One of the responsibilities, and costs, that comes with owning your own aircraft is making sure that it complies with all applicable airworthiness directives (ADs). An airworthiness inspector (AI) confirms that an aircraft is in an airworthy condition (and all ADs have been complied with) when he or she signs off the aircraft after an annual. But there is a lot that you, as an owner, can do to help. Steven W. Ells, himself an AI, suggests creating an AD list in "ADs for the Owner," in the December 2001 AOPA Pilot. He provides helpful tips on how to access and keep track of new ADs.

My ePilot - Student Interest, Training Tips
Have you sometimes wondered why flight instructors make such a fuss about your remembering to hold back-pressure on the yoke after the aircraft touches down during a normal landing? Why not simply lower the nose and apply brakes?

The answer lies in something called aerodynamic braking. Before the rolling aircraft is firmly planted on its wheels, the same drag induced by flying at a high angle of attack helps to slow the aircraft on the ground. Lowering the nose at this stage would cause the aircraft to accelerate, making control on the ground tricky. "After the main wheels make initial contact with the ground, back-elevator pressure should be held to maintain a positive angle of attack for aerodynamic braking, and to hold the nosewheel off the ground until the airplane decelerates. As the airplane's momentum decreases, back-elevator pressure may be gradually relaxed to allow the nosewheel to gently settle onto the runway," explains Chapter 8 of the Airplane Flying Handbook. That's when nosewheel steering and any needed braking come in.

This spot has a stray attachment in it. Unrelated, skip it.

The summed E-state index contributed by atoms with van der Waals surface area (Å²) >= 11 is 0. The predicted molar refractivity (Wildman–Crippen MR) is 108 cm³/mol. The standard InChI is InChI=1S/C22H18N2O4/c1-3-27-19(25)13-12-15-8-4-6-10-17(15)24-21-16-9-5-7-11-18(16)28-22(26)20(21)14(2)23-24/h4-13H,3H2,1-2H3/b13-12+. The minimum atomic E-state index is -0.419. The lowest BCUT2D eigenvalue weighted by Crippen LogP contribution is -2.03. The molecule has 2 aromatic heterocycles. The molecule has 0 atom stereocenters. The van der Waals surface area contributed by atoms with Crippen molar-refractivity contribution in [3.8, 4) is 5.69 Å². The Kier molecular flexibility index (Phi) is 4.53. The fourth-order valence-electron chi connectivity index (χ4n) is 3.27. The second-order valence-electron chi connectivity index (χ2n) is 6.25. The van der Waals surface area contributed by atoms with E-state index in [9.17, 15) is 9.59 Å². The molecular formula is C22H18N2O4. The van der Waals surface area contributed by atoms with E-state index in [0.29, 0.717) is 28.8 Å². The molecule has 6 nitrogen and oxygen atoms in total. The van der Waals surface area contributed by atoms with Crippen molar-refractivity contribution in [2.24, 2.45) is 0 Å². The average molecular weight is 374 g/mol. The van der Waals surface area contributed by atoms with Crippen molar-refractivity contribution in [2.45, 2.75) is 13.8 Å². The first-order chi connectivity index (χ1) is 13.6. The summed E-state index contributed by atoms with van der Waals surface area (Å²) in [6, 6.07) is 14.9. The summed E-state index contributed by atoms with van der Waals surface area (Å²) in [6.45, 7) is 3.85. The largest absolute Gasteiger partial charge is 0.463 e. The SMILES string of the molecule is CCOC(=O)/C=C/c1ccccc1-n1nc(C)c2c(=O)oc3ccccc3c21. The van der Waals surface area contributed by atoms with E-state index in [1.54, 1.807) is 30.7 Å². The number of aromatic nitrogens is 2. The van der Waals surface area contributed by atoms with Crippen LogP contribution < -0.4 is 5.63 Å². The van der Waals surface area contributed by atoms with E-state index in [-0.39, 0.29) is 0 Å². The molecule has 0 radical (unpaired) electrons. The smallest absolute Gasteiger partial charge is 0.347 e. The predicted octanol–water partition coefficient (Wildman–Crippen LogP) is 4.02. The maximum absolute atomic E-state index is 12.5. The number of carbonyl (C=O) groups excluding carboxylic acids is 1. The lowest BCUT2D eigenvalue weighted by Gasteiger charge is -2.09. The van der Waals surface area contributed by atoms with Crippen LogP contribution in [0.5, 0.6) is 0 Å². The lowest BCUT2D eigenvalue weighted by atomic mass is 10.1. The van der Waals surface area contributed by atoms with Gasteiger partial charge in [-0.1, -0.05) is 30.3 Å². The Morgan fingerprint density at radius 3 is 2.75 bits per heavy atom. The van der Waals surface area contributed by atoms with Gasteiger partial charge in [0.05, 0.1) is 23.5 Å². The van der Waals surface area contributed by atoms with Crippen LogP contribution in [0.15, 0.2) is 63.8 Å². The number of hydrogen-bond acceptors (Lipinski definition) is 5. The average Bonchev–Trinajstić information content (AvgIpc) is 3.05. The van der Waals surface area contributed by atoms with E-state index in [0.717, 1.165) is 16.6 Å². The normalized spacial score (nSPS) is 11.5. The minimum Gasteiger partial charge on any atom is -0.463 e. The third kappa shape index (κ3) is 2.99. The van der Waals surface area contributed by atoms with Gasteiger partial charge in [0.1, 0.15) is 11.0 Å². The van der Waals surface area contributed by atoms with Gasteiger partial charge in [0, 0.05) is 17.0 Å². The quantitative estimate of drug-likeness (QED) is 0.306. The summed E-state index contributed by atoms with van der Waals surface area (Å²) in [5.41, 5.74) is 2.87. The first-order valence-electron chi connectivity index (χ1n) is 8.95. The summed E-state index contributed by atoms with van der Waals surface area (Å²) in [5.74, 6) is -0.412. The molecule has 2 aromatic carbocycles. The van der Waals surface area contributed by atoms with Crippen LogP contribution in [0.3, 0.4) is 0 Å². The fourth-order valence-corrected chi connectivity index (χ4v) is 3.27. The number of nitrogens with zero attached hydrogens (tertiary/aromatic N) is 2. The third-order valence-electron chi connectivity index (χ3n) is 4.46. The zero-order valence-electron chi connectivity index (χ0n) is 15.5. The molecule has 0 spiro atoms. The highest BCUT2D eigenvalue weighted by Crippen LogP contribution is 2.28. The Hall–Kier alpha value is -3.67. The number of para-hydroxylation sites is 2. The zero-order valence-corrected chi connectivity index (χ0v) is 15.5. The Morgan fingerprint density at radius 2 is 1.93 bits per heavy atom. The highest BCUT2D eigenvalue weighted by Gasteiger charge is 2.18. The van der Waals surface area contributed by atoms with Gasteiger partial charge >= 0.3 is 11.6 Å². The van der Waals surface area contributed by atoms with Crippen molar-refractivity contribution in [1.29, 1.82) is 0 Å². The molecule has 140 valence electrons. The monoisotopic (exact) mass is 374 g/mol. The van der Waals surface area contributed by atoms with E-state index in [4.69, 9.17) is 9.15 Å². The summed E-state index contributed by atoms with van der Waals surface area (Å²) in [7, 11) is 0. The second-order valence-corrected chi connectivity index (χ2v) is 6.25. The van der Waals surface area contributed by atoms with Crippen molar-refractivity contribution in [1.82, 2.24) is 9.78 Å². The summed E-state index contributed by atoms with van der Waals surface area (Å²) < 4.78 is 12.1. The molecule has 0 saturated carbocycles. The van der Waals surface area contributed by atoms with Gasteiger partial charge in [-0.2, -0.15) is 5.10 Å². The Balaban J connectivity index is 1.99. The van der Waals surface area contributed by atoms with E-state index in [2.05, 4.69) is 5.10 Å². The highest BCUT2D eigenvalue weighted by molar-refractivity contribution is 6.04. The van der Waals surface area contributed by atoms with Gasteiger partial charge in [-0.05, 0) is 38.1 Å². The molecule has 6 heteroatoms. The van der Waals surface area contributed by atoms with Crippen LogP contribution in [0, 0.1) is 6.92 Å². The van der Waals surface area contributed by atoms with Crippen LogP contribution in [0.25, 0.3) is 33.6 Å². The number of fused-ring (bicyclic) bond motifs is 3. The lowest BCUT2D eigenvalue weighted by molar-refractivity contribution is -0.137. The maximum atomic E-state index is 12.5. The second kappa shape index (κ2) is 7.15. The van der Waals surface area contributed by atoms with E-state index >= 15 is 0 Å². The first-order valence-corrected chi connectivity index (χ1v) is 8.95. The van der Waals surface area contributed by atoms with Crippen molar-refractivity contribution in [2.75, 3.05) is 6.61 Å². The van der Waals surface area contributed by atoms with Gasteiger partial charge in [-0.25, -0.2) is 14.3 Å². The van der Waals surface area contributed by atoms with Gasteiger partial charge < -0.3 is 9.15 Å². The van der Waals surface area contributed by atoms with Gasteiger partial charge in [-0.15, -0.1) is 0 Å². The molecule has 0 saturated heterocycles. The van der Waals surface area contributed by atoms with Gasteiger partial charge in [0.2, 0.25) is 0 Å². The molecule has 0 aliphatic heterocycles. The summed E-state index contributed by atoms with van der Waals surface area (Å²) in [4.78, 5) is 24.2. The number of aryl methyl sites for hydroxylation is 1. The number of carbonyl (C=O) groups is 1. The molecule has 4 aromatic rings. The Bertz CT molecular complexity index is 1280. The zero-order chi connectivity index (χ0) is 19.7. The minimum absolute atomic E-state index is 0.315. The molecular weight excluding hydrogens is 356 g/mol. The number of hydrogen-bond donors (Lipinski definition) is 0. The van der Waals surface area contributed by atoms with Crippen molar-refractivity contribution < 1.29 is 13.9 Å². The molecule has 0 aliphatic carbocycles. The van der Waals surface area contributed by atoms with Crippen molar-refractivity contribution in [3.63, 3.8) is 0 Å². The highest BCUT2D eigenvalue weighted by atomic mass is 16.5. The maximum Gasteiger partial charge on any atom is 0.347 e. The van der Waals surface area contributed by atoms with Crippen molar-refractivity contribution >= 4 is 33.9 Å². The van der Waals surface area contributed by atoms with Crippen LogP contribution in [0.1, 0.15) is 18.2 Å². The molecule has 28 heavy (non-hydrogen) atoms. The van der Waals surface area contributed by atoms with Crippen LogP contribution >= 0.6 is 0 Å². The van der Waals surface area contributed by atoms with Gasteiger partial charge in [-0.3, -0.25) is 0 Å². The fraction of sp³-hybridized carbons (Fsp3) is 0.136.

Gain comfort with the concept and use of aerodynamic braking, and you will find that not-so-normal landings also are easier than they seem. No-flap landings are one example; the technique is described in the January 2005 AOPA Flight Training feature "No Flaps? No Problem." In this case, the use of aerodynamic braking helps make up for the absence of the drag that would have been added by using flaps. So then it will come as no surprise that aerodynamic braking plays an important role in a proper soft-field landing-definitely a situation where prompt deceleration after touchdown is desired, but so is keeping the nosewheel off rough ground as long as possible. Quite a balancing act, or so it seems. But not really. "During a soft-field landing, how much aerodynamic braking is enough? Expect your examiner to ask such questions. In your answers, remember that controllability is the overriding concern," counsels Dave Wilkerson in his informative "Checkride" column in the May 2001 AOPA Flight Training.